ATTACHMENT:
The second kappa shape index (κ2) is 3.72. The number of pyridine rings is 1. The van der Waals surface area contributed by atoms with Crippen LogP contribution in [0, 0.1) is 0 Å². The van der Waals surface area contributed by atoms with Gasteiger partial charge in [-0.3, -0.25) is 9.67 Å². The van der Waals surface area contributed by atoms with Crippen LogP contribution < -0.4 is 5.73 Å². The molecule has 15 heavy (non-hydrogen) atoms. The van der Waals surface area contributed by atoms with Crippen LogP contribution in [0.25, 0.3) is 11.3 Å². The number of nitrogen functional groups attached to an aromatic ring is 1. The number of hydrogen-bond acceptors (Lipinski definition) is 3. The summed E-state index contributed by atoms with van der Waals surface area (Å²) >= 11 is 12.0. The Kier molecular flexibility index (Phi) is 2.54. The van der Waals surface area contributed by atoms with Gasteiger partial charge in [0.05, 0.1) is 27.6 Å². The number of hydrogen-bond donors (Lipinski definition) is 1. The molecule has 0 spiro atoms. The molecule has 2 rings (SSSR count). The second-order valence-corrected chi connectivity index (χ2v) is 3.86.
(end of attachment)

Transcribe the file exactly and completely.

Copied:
The second kappa shape index (κ2) is 3.72. The number of pyridine rings is 1. The van der Waals surface area contributed by atoms with Crippen LogP contribution in [0, 0.1) is 0 Å². The van der Waals surface area contributed by atoms with Gasteiger partial charge in [-0.3, -0.25) is 9.67 Å². The van der Waals surface area contributed by atoms with Crippen LogP contribution < -0.4 is 5.73 Å². The molecule has 15 heavy (non-hydrogen) atoms. The van der Waals surface area contributed by atoms with Crippen LogP contribution in [0.25, 0.3) is 11.3 Å². The number of nitrogen functional groups attached to an aromatic ring is 1. The number of hydrogen-bond acceptors (Lipinski definition) is 3. The summed E-state index contributed by atoms with van der Waals surface area (Å²) >= 11 is 12.0. The Kier molecular flexibility index (Phi) is 2.54. The van der Waals surface area contributed by atoms with Gasteiger partial charge in [0.05, 0.1) is 27.6 Å². The number of hydrogen-bond donors (Lipinski definition) is 1. The molecule has 0 spiro atoms. The molecule has 2 rings (SSSR count). The second-order valence-corrected chi connectivity index (χ2v) is 3.86.